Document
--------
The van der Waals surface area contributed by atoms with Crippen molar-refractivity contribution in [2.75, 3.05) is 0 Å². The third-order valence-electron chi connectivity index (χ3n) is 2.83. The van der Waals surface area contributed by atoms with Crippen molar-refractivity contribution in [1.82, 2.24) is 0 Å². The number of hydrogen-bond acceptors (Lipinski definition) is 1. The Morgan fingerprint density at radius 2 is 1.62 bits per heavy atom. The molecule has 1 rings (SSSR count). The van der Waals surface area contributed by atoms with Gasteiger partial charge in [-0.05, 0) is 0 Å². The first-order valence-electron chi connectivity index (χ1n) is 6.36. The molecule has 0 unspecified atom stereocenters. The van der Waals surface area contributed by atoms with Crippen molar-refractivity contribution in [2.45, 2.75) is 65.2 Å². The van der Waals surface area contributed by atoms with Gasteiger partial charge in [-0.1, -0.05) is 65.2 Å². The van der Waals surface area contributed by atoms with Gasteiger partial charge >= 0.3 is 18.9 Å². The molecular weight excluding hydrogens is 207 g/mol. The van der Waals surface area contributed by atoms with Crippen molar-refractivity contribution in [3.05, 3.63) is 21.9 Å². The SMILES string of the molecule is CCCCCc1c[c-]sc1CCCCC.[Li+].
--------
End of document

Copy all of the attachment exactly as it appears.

The van der Waals surface area contributed by atoms with Crippen molar-refractivity contribution in [2.75, 3.05) is 0 Å². The third-order valence-electron chi connectivity index (χ3n) is 2.83. The van der Waals surface area contributed by atoms with Crippen molar-refractivity contribution in [1.82, 2.24) is 0 Å². The number of hydrogen-bond acceptors (Lipinski definition) is 1. The Morgan fingerprint density at radius 2 is 1.62 bits per heavy atom. The molecule has 1 rings (SSSR count). The van der Waals surface area contributed by atoms with Gasteiger partial charge in [-0.05, 0) is 0 Å². The first-order valence-electron chi connectivity index (χ1n) is 6.36. The molecule has 0 unspecified atom stereocenters. The van der Waals surface area contributed by atoms with Crippen molar-refractivity contribution in [2.45, 2.75) is 65.2 Å². The van der Waals surface area contributed by atoms with Gasteiger partial charge in [-0.1, -0.05) is 65.2 Å². The van der Waals surface area contributed by atoms with Gasteiger partial charge >= 0.3 is 18.9 Å². The molecular weight excluding hydrogens is 207 g/mol. The van der Waals surface area contributed by atoms with Crippen molar-refractivity contribution in [3.05, 3.63) is 21.9 Å². The SMILES string of the molecule is CCCCCc1c[c-]sc1CCCCC.[Li+].